Salami Demo 3
  • At the bottom of the page we have a list of links to further information. These will be either links to relevant courses or to job profiles. The former are drawn from XCRI-CAP feeds, the latter are currently hard-wired into our thesaurus – we’re currently developing a method of using live searches for both types of link. For example, for “heritage manager” we have links to Graduate Prospects and Target Jobs profiles for Heritage Manager.

The upshot of the demonstrator is that we can show how to integrate the discovery of both courses and job profiles (and later on, job opportunities) using a single search term.

Oh-So Thesaurus

The technological underpinning of this is our thesaurus, which has the following broad components.

  • A ‘master’ table of thesaurus terms with attached classifications (in particular JACS3 for subjects and CRCI for job profiles).
  • A table of occupation-subject term links (O>S)
  • A table of subject-occupation term links (S>O)
  • A table of occupation-profile links, currently for implementation of the job profile URLs.

Inclusion of JACS3 codes on the course records and occupation codes on the job profiles is key to the discovery process, so that we can focus on concepts, not string searching. This means, for example, that a search for ‘history of art’ will find courses such as ‘MA in Conservation of Wall Painting’ or ‘MA in Art History’ (Courtauld Institute and Open University respectively), even though neither of the records or web pages for these courses contains the string ‘history of art’.

Perhaps more importantly we can find out that, if we’re interested in the history of art, there are several job areas that might well be relevant, not simply work in museums and galleries, but also heritage manager – and if we browse only one step from there, we can find occupation areas in the whole world of information services, from archaeologist to social researcher, from translator to patent attorney. And all of these possibilities can be discovered without going from this service to any form of separate ‘careers search’ website.

Further extensions

Our Salami demonstrator suggests that this approach could be extensible to other areas. Perhaps we can link in standard information about qualifications, just a short hop from courses. Maybe we can classify competencies or competence frameworks and link these to courses via vocabularies for learning outcomes / competence / curriculum topics.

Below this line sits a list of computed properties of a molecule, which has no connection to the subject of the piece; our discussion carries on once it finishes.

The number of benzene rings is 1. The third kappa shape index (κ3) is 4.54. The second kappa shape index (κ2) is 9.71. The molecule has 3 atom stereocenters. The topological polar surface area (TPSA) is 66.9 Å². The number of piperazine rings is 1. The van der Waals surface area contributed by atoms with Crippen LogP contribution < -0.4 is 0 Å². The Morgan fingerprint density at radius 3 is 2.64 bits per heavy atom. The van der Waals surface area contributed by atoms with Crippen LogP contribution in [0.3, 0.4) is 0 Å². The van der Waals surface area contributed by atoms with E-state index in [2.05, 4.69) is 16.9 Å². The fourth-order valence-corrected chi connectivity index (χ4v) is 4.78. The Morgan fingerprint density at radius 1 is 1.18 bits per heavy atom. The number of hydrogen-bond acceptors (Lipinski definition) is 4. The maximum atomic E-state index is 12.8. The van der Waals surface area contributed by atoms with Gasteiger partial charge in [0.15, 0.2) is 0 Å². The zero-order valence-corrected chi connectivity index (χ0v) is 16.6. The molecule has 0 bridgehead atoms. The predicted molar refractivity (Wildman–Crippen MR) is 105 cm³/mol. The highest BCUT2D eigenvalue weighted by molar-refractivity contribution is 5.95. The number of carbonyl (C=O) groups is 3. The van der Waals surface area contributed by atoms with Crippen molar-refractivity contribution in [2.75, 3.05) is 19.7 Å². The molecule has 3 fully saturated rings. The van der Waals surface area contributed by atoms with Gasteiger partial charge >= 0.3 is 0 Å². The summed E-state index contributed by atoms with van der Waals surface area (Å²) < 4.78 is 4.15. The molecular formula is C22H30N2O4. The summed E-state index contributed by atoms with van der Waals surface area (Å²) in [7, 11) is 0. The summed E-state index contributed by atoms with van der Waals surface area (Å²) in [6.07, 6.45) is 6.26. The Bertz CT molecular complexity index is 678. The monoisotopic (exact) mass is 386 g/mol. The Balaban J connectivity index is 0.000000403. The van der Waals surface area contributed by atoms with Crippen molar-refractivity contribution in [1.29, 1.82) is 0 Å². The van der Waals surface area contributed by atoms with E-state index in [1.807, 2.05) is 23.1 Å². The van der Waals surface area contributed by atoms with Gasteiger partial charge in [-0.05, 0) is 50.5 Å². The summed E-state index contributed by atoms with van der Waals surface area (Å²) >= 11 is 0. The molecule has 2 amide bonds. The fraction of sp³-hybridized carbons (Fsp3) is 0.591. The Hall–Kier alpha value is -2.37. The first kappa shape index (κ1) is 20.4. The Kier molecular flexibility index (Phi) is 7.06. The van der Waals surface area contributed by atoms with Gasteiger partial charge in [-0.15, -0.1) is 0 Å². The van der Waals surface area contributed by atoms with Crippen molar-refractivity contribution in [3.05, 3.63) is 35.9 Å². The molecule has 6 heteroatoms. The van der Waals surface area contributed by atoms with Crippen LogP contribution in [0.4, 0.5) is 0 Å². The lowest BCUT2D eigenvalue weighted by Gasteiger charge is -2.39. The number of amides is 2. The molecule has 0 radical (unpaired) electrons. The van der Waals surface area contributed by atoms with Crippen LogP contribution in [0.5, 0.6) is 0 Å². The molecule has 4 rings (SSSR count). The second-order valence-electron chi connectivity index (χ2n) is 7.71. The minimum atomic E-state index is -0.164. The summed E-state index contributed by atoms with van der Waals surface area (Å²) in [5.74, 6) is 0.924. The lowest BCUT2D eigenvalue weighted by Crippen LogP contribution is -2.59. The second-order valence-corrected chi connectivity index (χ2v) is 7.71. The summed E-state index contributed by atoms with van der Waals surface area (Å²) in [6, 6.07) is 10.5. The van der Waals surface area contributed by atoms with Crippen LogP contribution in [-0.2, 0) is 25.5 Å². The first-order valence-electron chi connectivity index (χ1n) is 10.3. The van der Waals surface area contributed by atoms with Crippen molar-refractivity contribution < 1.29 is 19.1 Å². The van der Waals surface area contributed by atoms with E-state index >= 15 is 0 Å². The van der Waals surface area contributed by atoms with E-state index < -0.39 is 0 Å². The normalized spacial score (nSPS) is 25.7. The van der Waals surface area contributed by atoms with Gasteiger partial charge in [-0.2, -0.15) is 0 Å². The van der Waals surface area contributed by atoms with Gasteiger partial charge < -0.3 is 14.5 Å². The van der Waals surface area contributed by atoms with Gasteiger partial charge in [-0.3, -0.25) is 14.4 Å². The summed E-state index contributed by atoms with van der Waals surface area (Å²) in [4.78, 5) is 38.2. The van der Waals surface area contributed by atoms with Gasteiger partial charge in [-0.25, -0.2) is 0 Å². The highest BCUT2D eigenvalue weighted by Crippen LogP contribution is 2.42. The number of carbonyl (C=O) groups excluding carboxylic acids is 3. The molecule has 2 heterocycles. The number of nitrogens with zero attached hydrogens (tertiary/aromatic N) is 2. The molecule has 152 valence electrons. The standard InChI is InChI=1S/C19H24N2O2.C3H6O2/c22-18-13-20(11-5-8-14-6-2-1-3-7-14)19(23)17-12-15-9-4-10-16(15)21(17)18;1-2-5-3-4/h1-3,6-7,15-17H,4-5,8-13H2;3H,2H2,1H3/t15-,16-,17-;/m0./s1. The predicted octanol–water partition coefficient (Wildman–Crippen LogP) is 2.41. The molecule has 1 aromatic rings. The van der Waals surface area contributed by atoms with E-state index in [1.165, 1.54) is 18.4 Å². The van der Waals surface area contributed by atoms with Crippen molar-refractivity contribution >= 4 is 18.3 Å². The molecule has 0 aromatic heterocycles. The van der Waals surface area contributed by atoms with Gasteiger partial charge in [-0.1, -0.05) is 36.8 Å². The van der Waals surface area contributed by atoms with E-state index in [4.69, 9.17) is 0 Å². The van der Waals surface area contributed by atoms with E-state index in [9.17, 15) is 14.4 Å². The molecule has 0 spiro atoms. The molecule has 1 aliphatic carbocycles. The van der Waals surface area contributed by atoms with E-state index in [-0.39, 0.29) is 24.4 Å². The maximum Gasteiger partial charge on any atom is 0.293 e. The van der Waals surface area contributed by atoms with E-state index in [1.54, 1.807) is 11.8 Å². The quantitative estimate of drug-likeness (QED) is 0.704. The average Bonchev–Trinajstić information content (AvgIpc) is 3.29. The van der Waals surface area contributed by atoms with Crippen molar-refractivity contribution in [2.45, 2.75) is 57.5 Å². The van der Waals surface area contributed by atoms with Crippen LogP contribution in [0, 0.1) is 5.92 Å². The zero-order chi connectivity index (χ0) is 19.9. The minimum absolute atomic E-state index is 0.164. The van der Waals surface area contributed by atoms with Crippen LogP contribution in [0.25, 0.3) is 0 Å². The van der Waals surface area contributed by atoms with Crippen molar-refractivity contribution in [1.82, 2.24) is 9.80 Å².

The other strand in MUSAPI is the textual description comparison work using the MUSKET technology. Even via our Salami demonstrator, your lists are bald undifferentiated lists. If we can capture a range of search concepts from the user – parameters from their current circumstances, past skills, experience, formal and informal education and training, and aspirations – then we could use the MUSKET tools against the Salami results to help to put the results in to some form of rank order. The user would then be able to refine this to produce higher quality results in relation to that individual’s needs, and our slice of salami will have stretched a long way.

Written by benthamfish

March 18, 2013 at 3:38 pm

Consuming XCRI-CAP III: Skills Development Scotland

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Skills Development Scotland has operated a data collection system called PROMT for many years. PROMT is a client application (not browser-based) that sits on your computer and presents you with a series of screens for each course you want to maintain. Each course may have many ‘opportunities’ (these are the same as XCRI-CAP presentations) with different start dates, visibility windows and other characteristics. Many fields in PROMT have specific requirements for content that make the experience of keying not particularly enjoyable (though it has been improved since first launch).